Fully distributed — If you operate a true “work from anywhere” company, salaries will tend to be fixed regardless of geography, Berkey said. You’ll give up the benefits of hiring from lower-cost locations for the added flexibility for your workforce.Office boundary — If you operate physical offices, employees can be “attached” to any given office and their compensation can be set by that geography. To handle this, employers are often either committing to a percentile salary level (for example, a company might pay in the 70th percentile for a given role in a given location, according to a certain data provider), or set a base level of compensation and offer stipends for higher-cost geographies, to avoid reducing someone’s salary due to a relocation.
Return to the three newly hired software engineers you met at this series’ beginning, all of whom are at the same skill and experience level. What should they earn, per this thinking?
Teddy’s company is fully remote, so he should be paid within the range of others who would take the role elsewhere.Sarah is relocating to be within proximity of an expensive office, and so she should be paid a cost-of-living adjustment increase, either as an adjustment to salary or a proportional stipend, which she could lose if she was able to return to a lower-cost market.Jessica got her promotion at a Silicon Valley company, and if she’s given permission to work remotely while traveling then her location is semi-permanent and so her salary should remain the same.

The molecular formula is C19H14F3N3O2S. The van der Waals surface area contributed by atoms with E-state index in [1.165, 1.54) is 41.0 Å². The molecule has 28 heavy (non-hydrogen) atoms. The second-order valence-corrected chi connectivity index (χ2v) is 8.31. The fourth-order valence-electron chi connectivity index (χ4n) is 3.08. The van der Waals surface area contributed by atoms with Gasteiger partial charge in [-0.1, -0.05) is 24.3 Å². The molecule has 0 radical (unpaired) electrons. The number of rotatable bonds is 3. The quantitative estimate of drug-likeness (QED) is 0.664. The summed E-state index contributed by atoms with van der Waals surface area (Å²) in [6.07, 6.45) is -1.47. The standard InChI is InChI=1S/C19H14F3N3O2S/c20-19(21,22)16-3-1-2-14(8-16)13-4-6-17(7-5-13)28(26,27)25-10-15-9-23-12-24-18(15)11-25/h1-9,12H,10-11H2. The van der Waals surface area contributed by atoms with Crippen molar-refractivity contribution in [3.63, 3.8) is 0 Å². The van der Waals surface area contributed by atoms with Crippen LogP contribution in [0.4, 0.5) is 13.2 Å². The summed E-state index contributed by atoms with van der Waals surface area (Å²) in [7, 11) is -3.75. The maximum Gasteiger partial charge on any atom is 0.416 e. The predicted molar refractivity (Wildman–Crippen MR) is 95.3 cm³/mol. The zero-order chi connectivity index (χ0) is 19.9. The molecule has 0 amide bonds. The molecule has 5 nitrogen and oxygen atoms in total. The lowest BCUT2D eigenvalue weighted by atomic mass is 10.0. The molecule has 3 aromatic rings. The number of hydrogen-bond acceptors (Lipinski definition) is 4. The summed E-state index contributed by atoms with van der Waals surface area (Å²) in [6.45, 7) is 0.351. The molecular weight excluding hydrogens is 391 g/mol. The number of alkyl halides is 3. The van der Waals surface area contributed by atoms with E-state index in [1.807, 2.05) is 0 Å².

In short, Teddy should earn more than he is likely getting now, and Sarah should earn less, with Jessica retaining her current level.